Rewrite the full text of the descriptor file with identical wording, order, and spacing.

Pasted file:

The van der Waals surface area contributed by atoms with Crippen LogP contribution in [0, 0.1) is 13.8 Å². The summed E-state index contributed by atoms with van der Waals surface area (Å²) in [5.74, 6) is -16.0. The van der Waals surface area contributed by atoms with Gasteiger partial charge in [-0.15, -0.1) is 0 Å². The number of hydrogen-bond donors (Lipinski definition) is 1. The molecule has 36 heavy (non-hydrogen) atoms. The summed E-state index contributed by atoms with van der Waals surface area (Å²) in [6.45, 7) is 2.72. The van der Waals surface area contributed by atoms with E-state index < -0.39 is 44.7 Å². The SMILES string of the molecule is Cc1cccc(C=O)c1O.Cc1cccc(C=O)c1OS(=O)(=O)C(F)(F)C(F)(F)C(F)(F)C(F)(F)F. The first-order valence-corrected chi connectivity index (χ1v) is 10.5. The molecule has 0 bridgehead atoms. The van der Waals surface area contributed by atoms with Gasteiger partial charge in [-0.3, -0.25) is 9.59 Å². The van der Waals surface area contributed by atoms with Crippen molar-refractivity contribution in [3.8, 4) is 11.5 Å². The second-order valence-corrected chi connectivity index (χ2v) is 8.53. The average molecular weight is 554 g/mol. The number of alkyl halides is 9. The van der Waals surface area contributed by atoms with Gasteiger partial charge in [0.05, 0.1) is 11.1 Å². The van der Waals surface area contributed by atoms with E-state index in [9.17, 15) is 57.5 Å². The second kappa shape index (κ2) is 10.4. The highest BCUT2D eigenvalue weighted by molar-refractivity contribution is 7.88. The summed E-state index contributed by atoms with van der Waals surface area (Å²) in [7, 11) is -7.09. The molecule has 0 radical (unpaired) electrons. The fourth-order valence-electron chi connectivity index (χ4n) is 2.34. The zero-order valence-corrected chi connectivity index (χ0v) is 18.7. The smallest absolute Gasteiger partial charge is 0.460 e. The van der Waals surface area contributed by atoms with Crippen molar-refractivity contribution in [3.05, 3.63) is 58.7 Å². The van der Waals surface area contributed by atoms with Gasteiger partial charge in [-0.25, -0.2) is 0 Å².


The van der Waals surface area contributed by atoms with Crippen LogP contribution in [0, 0.1) is 13.8 Å². The summed E-state index contributed by atoms with van der Waals surface area (Å²) in [5.74, 6) is -16.0. The van der Waals surface area contributed by atoms with Gasteiger partial charge in [-0.15, -0.1) is 0 Å². The number of hydrogen-bond donors (Lipinski definition) is 1. The molecule has 36 heavy (non-hydrogen) atoms. The summed E-state index contributed by atoms with van der Waals surface area (Å²) in [6.45, 7) is 2.72. The van der Waals surface area contributed by atoms with E-state index < -0.39 is 44.7 Å². The SMILES string of the molecule is Cc1cccc(C=O)c1O.Cc1cccc(C=O)c1OS(=O)(=O)C(F)(F)C(F)(F)C(F)(F)C(F)(F)F. The first-order valence-corrected chi connectivity index (χ1v) is 10.5. The molecule has 0 bridgehead atoms. The van der Waals surface area contributed by atoms with Gasteiger partial charge in [-0.3, -0.25) is 9.59 Å². The van der Waals surface area contributed by atoms with Crippen molar-refractivity contribution in [3.8, 4) is 11.5 Å². The second-order valence-corrected chi connectivity index (χ2v) is 8.53. The average molecular weight is 554 g/mol. The number of alkyl halides is 9. The van der Waals surface area contributed by atoms with Gasteiger partial charge in [0.05, 0.1) is 11.1 Å². The van der Waals surface area contributed by atoms with E-state index in [9.17, 15) is 57.5 Å². The second kappa shape index (κ2) is 10.4. The highest BCUT2D eigenvalue weighted by molar-refractivity contribution is 7.88. The summed E-state index contributed by atoms with van der Waals surface area (Å²) in [7, 11) is -7.09. The molecule has 0 radical (unpaired) electrons. The fourth-order valence-electron chi connectivity index (χ4n) is 2.34. The zero-order valence-corrected chi connectivity index (χ0v) is 18.7. The smallest absolute Gasteiger partial charge is 0.460 e. The van der Waals surface area contributed by atoms with Crippen molar-refractivity contribution in [3.05, 3.63) is 58.7 Å². The van der Waals surface area contributed by atoms with Gasteiger partial charge in [-0.25, -0.2) is 0 Å².